Frank Dimant, CEO of B’nai Brith Canada
A 71 per cent increase in religiously-motivated hate crimes that specifically target the Jewish community is cause for alarm, according to Frank Dimant, CEO of B’nai Brith Canada.
Statistics Canada figures released this week show 7 in 10 religiously-motivated hate crimes were committed against those of the Jewish faith in 2009.
Police are reporting a significant spike in such hate crimes — 283 in 2009, according to the StatsCan report.
“We are very disturbed by the findings of this study,” said Mr. Dimant, who called for more resources to combat the problem.
“Not only did the number of hate crimes rise in general, but the role of religion as a motivating factor has become more pronounced.”
Studies show the problem has been steadily increasing. Canadian police services reported a 42 per cent increase in hate crimes of all kinds between 2008 and 2009.
This followed a 35 per cent increase in 2008.
The largest increase in hate crimes was among those motivated by religion, which rose 55 per cent in 2009.
The number of police-reported hate crimes against all racial groups rose in 2009. The largest increase in racially motivated crimes were against Arabs or West Asians, which doubled from 37 incidents in 2008 to 75 in 2009.
People of African descent continued to be the most commonly targeted racial group, accounting for 272 incidents in 2009, and about 38 per cent of all racially-motivated incidents.
While crimes against the Jewish faith increased most substantially, those against the Muslim faith (Islam) also increased, from 26 incidents in 2008 to 36 in 2009. Police reported 33 hate crimes against Catholics, three more than in 2008.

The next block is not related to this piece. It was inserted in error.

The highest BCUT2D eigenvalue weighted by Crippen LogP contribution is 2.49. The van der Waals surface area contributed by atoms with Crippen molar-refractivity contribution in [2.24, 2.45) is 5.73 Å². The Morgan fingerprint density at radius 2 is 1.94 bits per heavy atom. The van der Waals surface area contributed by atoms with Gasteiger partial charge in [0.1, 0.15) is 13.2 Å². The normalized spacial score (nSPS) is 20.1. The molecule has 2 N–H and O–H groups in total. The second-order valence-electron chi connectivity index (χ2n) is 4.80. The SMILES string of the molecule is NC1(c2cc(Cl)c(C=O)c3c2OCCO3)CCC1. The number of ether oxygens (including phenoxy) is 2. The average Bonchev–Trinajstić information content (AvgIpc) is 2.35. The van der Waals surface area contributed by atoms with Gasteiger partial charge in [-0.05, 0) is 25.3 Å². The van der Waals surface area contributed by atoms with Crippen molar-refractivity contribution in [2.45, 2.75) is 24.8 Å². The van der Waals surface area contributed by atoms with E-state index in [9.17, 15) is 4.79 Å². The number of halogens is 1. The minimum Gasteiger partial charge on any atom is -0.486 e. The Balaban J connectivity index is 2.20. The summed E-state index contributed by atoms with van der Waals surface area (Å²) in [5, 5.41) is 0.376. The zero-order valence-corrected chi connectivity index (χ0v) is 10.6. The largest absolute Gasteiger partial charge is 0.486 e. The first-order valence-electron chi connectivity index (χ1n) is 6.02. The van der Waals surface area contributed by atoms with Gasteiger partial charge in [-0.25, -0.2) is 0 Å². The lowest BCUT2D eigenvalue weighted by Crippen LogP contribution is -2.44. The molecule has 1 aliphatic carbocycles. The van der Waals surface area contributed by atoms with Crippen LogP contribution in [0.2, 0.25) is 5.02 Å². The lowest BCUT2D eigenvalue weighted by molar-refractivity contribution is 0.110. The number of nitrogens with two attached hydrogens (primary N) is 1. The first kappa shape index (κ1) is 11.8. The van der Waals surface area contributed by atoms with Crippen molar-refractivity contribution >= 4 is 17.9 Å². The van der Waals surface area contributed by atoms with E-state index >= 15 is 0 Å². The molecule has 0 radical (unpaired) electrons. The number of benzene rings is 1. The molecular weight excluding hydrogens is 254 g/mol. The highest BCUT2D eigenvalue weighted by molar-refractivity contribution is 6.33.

Thornhill MP Peter Kent agreed the statistics are troubling, and likely under-reported.
A parliamentary coalition to combat anti-Semitism, which is expected to release its report this summer, heard testimony indicating only 10 per cent of hate crimes are reported, and only the most blatant forms, he said.
“We realize it is a problem,” he said. “It’s going to take community vigilance and police forces, prosecutors and judges to familiarize themselves with forms of hate. Sometimes it’s difficult for them to recognize.”
Hate crime, he said, has its roots in ignorance. “It’s the original form of hate and it’s never been stamped out. There is an element in human nature that loves to exploit it. Each generation needs to be educated.”
While the federal government has been pumping money into solving the problem — Mr. Kent announced in March an additional $355,000 in federal support for security infrastructure improvements to protect 17 Ontario community organizations — Mr. Diamant said more is needed.
He called on all levels of government, as well as law enforcement agencies, to dedicate further resources to combat the problem.
The B’nai Brith operates an Anti-Hate Hotline (1-800-892-2624) to provide assistance to victims of anti-Semitism.